Photo: Deepwater Horizon ResponseEPA chief Lisa Jackson, along with other EPA officials and representatives from the National Oceanic and Atmospheric Administration, gave a press teleconference on use of dispersants in the Gulf Wednesday afternoon. I attended and got in a question.
I wanted to hone in on the hazardous ingredients in the dispersants now in use, which I discussed at length in a post last week. Last week, the government’s Deepwater Horizon Response website confirmed the use of two dispersants: Corexit 9500 and Corexit 9527A, which were developed and originally marketed by Exxon and are now owned by a company called Nalco.
Corexit 9527A is the older product, and considered more toxic. According to its Material Safety Data Sheet, it contains a chemical called 2-butoxyethanol — at a level of between 30 percent and 60 percent by weight (the public information on these products is maddeningly inexact). Since writing the post last week, I’ve come upon the entry for 2-butoxyethanol on the website of Haz-Map, a service of the National Library of Medicine that provides “information about the health effects of exposure to chemicals.”
This is not charming stuff, according to Haz-Map:
Severe hemoglobinuria and changes in the lungs, kidneys, and liver are seen in mice after 7-hour lethal concentration studies. Volunteers showed no evidence of adverse effects other than mucous membrane irritation after 8 hour exposures to 200 ppm. … For ethylene glycol ethers, there is limited positive evidence of spontaneous abortions and decreased sperm counts in humans and strong positive evidence of birth defects and testicular damage in animals.
Moreover, such effects seem to happen at low concentrations — as low as 20 parts per million. So I asked Jackson and her crew to “drill down” (pun not intended, I promise) on just what sort of effect dumping hundreds of thousands of gallons of a substance that contains lots of 2-butoxyethanol would have on the Gulf.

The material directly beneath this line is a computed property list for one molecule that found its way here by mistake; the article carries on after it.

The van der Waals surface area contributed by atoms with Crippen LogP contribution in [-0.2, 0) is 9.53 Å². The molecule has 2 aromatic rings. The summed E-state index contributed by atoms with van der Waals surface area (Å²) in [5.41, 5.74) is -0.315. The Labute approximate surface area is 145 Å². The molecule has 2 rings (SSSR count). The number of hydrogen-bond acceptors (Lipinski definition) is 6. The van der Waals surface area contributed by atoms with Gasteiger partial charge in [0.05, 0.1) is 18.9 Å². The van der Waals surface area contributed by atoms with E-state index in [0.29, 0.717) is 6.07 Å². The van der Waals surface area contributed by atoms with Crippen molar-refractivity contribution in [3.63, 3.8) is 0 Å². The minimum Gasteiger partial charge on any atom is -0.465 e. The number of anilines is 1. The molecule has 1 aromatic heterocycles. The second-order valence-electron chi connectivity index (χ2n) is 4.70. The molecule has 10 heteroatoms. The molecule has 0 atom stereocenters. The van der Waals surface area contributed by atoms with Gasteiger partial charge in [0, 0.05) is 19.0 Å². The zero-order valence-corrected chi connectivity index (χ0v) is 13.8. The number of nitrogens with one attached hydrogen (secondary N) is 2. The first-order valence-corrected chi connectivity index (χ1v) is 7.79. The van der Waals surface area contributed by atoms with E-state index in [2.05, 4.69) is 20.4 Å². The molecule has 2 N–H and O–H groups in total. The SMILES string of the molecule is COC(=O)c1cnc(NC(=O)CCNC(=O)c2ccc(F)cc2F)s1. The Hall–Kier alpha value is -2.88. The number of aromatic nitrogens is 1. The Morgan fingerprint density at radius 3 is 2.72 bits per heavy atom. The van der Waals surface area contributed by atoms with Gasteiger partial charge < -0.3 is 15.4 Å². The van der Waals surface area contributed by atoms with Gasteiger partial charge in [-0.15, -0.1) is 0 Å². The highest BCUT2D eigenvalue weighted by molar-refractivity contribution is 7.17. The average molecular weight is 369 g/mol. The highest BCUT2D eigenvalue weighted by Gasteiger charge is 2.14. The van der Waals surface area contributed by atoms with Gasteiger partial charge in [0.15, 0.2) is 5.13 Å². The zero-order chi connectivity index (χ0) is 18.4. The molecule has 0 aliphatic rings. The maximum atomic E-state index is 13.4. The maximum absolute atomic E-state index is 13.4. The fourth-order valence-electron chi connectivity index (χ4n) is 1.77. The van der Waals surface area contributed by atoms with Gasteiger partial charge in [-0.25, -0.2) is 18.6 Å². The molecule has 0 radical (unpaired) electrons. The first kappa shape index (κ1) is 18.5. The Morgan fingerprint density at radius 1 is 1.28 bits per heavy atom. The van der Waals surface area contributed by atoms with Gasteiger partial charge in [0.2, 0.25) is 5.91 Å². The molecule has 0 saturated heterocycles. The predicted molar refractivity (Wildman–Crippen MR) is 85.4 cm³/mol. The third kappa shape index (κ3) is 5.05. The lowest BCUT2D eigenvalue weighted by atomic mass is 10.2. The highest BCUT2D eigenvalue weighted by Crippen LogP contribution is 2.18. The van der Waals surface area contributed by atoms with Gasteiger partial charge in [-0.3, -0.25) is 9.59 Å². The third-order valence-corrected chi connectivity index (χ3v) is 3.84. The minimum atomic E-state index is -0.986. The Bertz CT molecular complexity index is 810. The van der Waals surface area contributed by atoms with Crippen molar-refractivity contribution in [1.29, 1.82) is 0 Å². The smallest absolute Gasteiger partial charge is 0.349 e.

Jackson gave the floor to Paul Anastas, assistant administrator for EPA’s Office of Research and Development and the Science Advisor to the Agency. His answer surprised me. Rather than discuss the toxicity of 2-butoxyethanol, Anastas sought to assure us it was no longer in use — because the Gulf cleanup crew had already dumped all of the Corexit 9527A it had in hand into the Gulf, and were now using only Corexit 9500.
“Corexit 9527 has been around since the 80s, and over time, the dispersing agents have become more and more effective and more environmentally friendly,” he said. For Corexit 9500, Nalco has switched to “other solvating agents that obviate the need for 2-butoxyethanol,” he added.
He went on to say that “9527 was being used originally, but due to supply, the 9500 is now being used at the current time.”
So how much 9527 went into the Gulf before supplies ran out? We can get a very rough estimate from information that emerged from the meeting.